One of the requirements for a bird to fly is a structure that combines strength with light weight.

Birds have many physical features besides their wings that enable them to fly. They need lightweight, streamlined, rigid structures for flight. Bird bones are basically hollow, thin, and filled with air sacs and tiny cross pieces to make their bones stronger. The hollow design of a bird’s bones makes their bodies light enough to fly.

Nature fits form to function. For birds, the bones, wings, muscles, and skeleton are the forms that support the function of a bird’s flight. If nature designed for control instead of self-organization, birds wouldn’t have lightweight and smooth feathers to reduce weight and drag or hollow bones to that provide just enough support and structure to enable flight.

Bird Wings

Why Controlled Organization Does Not Apply to Nature

Nature’s lesson for organizational leaders is embedded in this question: What is the least amount of structure needed to achieve the highest possible organizational results? Human organizations often start with the assumption that people need direction to be effective.

This causes our organizations to create structures, procedures, and processes that are designed to control employees and ensure accountability. The unintended consequences of these choices are increased structures. Layers of structures and processes consume organizational resources and that weighs the organization down.

These bureaucratic structures are designed to control organizational dynamics and individual behaviors. They are motivated by the elimination of risk, the fear of deviating from some ideal standard, or the desire for more staff accountability. They also make an organization more rigid and less adaptive. In a time when the external environment is very dynamic, it makes an organization less innovative and adaptive.

Earl K. Bakken, the founder of Medtronic, once told me that he chained the policy and procedure manual of Medtronic to his ankle and dragged it across the stage as he prepared to speak to leaders in the organization. His point was that Medtronic couldn’t be adaptive and innovative if they were dragging a 12-inch policy manual around.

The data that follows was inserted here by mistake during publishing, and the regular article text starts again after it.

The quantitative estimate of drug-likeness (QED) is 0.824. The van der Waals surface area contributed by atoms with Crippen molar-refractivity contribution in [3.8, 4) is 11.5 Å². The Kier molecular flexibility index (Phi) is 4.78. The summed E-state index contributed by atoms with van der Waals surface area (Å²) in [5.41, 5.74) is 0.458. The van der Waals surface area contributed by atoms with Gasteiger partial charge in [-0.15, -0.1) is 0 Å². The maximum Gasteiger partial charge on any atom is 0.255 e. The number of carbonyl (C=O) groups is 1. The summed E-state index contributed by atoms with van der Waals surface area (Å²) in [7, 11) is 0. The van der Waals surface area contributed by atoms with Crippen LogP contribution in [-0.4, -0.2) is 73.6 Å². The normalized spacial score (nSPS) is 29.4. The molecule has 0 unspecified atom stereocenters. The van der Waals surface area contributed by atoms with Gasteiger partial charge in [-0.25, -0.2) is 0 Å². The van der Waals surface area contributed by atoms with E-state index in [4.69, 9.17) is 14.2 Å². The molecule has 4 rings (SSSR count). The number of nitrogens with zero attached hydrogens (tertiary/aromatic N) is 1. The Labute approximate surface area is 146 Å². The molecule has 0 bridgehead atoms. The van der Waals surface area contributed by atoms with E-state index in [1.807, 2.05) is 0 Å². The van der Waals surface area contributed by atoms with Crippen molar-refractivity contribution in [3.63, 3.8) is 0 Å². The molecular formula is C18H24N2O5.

While this image is fun to contemplate, it is also – unfortunately –accurate today. One of the endemic patterns of organizations is the increasing layers of bureaucracy.

Organizational Tomato Cages

Nature uses the least amount of structure to achieve its purpose. What would our organizations look like if we applied this lesson to our organizations? I think tomato cages might give us some hints.

TomatoesA tomato cage is a 3 to 4-foot wire cage that is placed around young tomato plants. This simple structure provides support for the growing tomato. The cage is open and allows for resources like rain and sunlight in to nourish the plant.

A tomato cage is not a silo! It is a supportive, open structure that provides just enough structure to help the tomato remain upright and make their harvest accessible to the gardener.

If we used a tomato cage design as a model for our organization, any structure, process, or policy would have to meet the following criteria before it was put in place:

  • Is the policy, structure, or process needed?
  • Is it designed to match the need for support or alignment?
  • Is it the smallest intervention needed to achieve the highest results?
  • Does it unleash self-organization, or does it control and slow down the employees’ ability to innovate and adapt?
  • If it seems heavy-handed or will slow down the organization’s ability to adapt quickly, are there unexamined emotions or intentions that need to be surfaced before a decision is made?


Usually, organizations develop policies, structures, or processes to eliminate risk or hold people accountable. Risks can only be removed if you control all variables, including the external environment. The rationale of eliminating risk for more control in organizational processes or structures needs to be examined and articulated so it can be seen as flawed, to begin with. As a result, we work against our organization’s interest.

To make this shift toward using structures, procedures, or policies to facilitate organization instead of using them to control, organizational leaders need to be conscious enough to recognize when traditional defaults are shaping decisions. A mindful leader will help their team reflect on the purpose that structures, processes, or policies serve and evaluate them based on strengthening the organizations’ agility and fitting form to function.


Dr. Kathleen E. Allen writes a blog on leadership and organizations that describes a new paradigm of leadership that is based in lessons from nature and living systems. She is the author of Leading from the Roots: Nature Inspired Leadership Lessons for Today’s World (available for purchase September 4, 2018) and President of Allen and Associates, a consulting firm that specializes in leadership, innovation, and organizational change. You can sign up for her blog on her website: